Polyps are to thank for plenty of marriage proposals. They have unwittingly come together to create one of the most romantic locations on earth: the heart-shaped reef near Hayman Island.
This coral reef made by tiny animals (called polyps, not to be confused with the growths from a mucous surface of the human body) is part of the Great Barrier Reef, which floats in the warm waters of the Coral Sea.
Peering sunglass-less out of the window of this seaplane, it almost hurts to look at the scenery; the bright greenish-blue of the water and the whiteness of the distant sand. The scale of the Great Barrier Reef is almost too big to fit in my head.
From 150 metres up in the air I feel like reaching down, plucking the heart-shaped reef from the shallow water and taking it home in my pocket. In one swift move, Australia could forever lose this romantic natural icon, a site of numerous in-flight proposals.
The Great Barrier Reef wouldn't be the same without its heart, a part of Hardy Reef, which was discovered in 1975 by one of Air Whitsunday's seaplane pilots.
There is a proposal on a seaplane tour - either in the air or during one of the stops - at least once a fortnight, Air Whitsunday operations manager Jade Korosec says.
"The majority of proposals take place after our orbit over Heart Reef," Korosec says.
But it's unlikely anyone will pop the question on our Friday morning adventure from Hayman Island in this 10-seater Cessna Caravan.
Next to me is my partner and our one-year-old daughter; in front of us is a retired couple from Perth (already married); at the plane's controls is a young pilot called Lee and beside him is Margot, a trainee pilot, who is looking rather busy observing Lee's button-pushing.
The pilot and co-pilot would make a lovely couple with their matching aviator sunglasses, but let's hope Lee doesn't unbuckle his seat belt, take off the headset and get down on one knee.
These pilots need to be multi-skilled, Korosec says before we set off on our Panorama Seaplane Tour from Hayman Island.
During our four-hour trip (with 90-minutes' flying time) Lee will host a snorkelling stop on a private glass bottom boat and serve champagne and cheese and crackers during a visit to Whitehaven Beach.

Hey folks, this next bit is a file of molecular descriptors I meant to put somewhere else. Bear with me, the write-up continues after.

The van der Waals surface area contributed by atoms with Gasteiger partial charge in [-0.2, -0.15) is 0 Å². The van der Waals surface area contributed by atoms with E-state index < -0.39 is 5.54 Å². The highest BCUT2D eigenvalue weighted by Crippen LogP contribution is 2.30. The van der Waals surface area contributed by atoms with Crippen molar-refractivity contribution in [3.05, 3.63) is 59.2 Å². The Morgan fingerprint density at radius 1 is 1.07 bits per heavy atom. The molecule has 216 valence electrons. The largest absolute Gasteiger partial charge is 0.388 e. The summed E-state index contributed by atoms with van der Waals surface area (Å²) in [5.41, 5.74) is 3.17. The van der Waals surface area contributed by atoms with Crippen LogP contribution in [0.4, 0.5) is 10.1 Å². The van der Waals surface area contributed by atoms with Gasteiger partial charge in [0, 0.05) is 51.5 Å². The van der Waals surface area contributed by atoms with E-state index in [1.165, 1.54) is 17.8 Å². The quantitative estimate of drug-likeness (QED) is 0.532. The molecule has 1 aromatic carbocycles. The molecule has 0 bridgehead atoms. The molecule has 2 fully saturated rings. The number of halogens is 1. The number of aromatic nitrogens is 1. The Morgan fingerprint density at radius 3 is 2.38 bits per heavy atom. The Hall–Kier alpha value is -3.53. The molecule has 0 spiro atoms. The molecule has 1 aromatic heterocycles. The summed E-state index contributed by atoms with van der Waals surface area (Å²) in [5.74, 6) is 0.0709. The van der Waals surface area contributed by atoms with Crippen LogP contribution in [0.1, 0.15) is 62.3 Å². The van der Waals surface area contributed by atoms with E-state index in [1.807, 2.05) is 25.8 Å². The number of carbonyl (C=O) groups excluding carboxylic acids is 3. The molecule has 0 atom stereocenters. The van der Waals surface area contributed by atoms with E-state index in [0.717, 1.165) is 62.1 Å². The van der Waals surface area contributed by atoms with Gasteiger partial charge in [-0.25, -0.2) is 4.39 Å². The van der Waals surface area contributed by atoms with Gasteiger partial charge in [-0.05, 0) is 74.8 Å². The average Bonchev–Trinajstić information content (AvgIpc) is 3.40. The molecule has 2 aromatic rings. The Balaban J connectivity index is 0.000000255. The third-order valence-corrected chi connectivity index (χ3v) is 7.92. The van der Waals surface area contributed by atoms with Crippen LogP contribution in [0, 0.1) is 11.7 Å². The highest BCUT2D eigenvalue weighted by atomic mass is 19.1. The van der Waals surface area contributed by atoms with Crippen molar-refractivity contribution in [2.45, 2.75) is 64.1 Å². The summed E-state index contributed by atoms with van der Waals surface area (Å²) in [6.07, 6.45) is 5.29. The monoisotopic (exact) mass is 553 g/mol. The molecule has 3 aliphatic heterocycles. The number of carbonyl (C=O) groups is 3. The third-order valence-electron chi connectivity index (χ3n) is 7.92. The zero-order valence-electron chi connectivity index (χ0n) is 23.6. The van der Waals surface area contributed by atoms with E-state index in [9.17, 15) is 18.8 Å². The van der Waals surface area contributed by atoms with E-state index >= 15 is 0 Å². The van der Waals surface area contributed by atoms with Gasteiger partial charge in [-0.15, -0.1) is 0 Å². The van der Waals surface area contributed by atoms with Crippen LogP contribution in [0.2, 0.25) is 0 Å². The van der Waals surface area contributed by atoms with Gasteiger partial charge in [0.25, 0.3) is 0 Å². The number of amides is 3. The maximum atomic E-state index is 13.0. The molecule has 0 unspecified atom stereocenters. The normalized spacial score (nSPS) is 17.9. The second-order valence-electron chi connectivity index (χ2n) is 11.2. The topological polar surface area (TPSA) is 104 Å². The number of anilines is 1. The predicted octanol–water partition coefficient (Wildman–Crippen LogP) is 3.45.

With no proposals on the cards, this could be an easy morning for Lee.
The pilot and his team back at Air Whitsunday's base at Airlie Beach have to frequently respond to requests from loved-up couples about to declare their love.
"We've had some flamboyant requests ranging from proposals written in the sand at Whitehaven Beach, visible only when flown over the top in our seaplane, to trailing banners behind our aircraft as we fly past.
"We also have on average 20 elopements at Whitehaven Beach each year with brides ranging from barefoot in bikinis to traditional white flowing gowns."
With so much jewellery being exchanged, pilots spend a great deal of time searching for lost rings in the sand or water, Korosec says.
"We have had a number of ladies lose their rings in our private snorkelling location, all of which I can proudly say have been recovered by our very talented pilots, who also act as host, boat driver, snorkelling assistant and formal witness for eloping wedding couples."
IF YOU GO
Air Whitsunday has a range of scenic flights. The company, based at Shute Harbour near Airlie Beach, provides tours from a number of island destinations, including the five-star resort of Hayman Island and Peppers Palm Bay. It also provides inter-island transfers and the prospect to connect with domestic flights.
The 2.5-hour Whitehaven Experience seaplane tour costs A$240 per adult and A$210 per for children aged two to 12. It includes a scenic flight over Shute Harbour, Molle Group of Islands, Whitsunday Passage, Whitsunday Island, a visit to Whitehaven Beach and drinks and snacks.
The 4.5-hour Panorama seaplane tour costs A$425 per adult and A$390 per child. It includes a scenic flight, snorkelling and coral viewing from Air Whitsunday's private glass bottom boat and a visit to Whitehaven Beach.
The writer was a guest of Air Whitsunday and Tourism Queensland.By Leah McLennan